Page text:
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Stamp Duty reform will help building industry

Diment continued:

“The Chancellor paid a lot of attention to the needs of small businesses which is encouraging as they have been badly hit by the recession. The cut in business rates from October will be a help, as will the delayed introduction of the fuel duty increases. However, these are only temporary measures and future tax increases such as those planned for National Insurance will have a negative impact on small businesses, jobs, and growth.”

Diment added:

 “It is disappointing that there wasn’t more emphasis on apprenticeships as these hold the key to prevent a future skills crisis in the building industry. In fact, there is no mention of apprenticeships in the entire Financial Statement and Budget Report, but rather vague commitments to support youth employment. Any investment in key skills must include creating more apprenticeships as they are the key to securing the UK’s competitive future.”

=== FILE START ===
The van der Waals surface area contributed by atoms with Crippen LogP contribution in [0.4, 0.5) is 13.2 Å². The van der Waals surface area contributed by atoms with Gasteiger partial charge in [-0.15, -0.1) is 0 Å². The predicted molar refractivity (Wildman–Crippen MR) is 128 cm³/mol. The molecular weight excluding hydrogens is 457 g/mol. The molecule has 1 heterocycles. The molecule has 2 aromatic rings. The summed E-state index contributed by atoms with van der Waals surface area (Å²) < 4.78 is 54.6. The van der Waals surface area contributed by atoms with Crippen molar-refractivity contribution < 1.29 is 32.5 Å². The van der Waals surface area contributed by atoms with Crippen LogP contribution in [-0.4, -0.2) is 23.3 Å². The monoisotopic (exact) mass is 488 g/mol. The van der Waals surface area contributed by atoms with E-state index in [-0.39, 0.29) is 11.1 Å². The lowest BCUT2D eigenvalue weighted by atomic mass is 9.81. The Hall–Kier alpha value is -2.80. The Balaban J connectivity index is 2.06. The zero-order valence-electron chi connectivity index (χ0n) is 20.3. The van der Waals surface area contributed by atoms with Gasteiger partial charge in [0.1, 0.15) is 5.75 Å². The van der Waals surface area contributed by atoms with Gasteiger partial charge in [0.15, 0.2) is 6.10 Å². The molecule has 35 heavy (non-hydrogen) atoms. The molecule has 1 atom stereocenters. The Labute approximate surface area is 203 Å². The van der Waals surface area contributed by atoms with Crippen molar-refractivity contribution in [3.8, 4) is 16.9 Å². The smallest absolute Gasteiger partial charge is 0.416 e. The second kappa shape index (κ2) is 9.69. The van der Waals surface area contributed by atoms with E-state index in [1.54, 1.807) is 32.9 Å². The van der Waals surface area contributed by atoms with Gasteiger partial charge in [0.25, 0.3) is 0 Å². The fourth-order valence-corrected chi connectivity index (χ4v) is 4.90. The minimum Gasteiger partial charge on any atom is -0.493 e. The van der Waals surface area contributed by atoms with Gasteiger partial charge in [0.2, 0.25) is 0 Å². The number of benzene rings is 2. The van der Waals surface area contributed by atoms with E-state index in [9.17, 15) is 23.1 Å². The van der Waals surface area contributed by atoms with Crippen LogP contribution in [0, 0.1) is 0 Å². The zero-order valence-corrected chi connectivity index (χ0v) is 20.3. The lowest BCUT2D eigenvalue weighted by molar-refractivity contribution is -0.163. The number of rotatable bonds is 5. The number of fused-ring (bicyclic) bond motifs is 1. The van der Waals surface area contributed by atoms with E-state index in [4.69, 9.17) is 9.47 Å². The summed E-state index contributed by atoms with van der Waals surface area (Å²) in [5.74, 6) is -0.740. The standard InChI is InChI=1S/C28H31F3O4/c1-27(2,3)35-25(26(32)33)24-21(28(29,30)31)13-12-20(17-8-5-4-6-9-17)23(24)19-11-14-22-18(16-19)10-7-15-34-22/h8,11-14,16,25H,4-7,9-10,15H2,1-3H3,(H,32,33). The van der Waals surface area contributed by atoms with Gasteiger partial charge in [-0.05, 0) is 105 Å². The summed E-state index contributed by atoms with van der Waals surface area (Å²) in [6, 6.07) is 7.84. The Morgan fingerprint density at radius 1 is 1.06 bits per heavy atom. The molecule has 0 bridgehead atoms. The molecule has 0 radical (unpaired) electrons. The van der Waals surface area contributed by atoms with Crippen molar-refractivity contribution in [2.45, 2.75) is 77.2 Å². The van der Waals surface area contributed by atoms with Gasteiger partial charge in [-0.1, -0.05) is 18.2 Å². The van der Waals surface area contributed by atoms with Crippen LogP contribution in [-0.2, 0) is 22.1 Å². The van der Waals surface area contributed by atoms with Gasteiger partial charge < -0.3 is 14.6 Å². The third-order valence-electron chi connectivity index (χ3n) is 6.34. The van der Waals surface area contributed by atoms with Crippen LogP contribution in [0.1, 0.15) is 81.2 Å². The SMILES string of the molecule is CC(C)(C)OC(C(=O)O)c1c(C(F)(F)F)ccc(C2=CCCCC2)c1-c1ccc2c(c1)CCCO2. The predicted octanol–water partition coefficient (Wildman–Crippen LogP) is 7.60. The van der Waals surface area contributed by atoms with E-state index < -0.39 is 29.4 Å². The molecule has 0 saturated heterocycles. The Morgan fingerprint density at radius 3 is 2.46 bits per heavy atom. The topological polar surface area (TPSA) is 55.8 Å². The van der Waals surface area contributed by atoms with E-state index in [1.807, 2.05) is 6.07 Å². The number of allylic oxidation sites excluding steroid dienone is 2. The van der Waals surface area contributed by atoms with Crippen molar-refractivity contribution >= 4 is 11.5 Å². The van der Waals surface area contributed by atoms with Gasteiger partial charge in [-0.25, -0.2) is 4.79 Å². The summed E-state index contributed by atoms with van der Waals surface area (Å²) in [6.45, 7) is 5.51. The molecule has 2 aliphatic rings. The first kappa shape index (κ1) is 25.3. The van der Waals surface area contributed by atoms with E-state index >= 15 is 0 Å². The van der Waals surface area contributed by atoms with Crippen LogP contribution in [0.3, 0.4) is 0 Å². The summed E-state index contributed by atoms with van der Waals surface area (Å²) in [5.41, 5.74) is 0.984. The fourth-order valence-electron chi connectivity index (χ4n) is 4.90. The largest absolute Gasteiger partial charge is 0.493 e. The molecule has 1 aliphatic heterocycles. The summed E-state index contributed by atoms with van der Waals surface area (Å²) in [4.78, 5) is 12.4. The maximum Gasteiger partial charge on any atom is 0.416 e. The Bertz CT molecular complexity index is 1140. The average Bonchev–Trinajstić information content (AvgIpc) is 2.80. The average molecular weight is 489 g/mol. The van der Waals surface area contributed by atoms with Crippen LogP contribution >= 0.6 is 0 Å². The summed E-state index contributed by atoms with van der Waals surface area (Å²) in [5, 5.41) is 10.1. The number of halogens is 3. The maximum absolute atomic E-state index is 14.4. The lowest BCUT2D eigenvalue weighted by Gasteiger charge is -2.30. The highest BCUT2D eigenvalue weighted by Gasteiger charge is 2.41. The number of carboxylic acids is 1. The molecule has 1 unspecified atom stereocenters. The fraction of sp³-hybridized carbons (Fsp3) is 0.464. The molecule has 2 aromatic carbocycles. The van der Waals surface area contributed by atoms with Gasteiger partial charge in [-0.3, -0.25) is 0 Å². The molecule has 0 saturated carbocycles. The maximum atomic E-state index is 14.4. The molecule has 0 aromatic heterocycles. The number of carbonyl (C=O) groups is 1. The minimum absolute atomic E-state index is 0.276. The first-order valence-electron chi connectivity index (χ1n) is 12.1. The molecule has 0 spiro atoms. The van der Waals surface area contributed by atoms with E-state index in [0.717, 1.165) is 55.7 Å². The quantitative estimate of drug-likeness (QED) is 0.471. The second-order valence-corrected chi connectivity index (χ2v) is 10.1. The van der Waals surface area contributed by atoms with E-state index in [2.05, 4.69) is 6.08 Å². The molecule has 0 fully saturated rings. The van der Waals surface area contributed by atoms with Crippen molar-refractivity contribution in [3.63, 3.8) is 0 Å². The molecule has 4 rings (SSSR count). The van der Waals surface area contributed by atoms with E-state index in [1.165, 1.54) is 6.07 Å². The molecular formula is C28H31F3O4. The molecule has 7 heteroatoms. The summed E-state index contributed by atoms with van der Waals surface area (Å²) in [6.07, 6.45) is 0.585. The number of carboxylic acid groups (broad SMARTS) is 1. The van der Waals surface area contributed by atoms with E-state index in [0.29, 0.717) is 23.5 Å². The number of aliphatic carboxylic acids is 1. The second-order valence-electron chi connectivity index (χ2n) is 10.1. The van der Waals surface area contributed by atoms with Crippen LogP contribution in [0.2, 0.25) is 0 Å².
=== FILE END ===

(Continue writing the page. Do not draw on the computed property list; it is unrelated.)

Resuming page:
Diment concluded:

“It is disappointing that there the chancellor missed the opportunity to rationalize the VAT treatment of energy efficiency and micro generation measures. The current situation is inconsistent, with £4.5 billion of energy efficiency works attracting the full rate of VAT despite some less efficient measures attracting a reduced rate of 5%. A flat rate of 5% on all energy efficiency measures would produce a more coherent and more readily implementable treatment of energy efficient retrofitting, and a reduction in the VAT rate on the £1.3 billion per year labour element of double glazing and boiler only replacements would only cost £195 million. He has clearly missed an easy cheap common sense move.”

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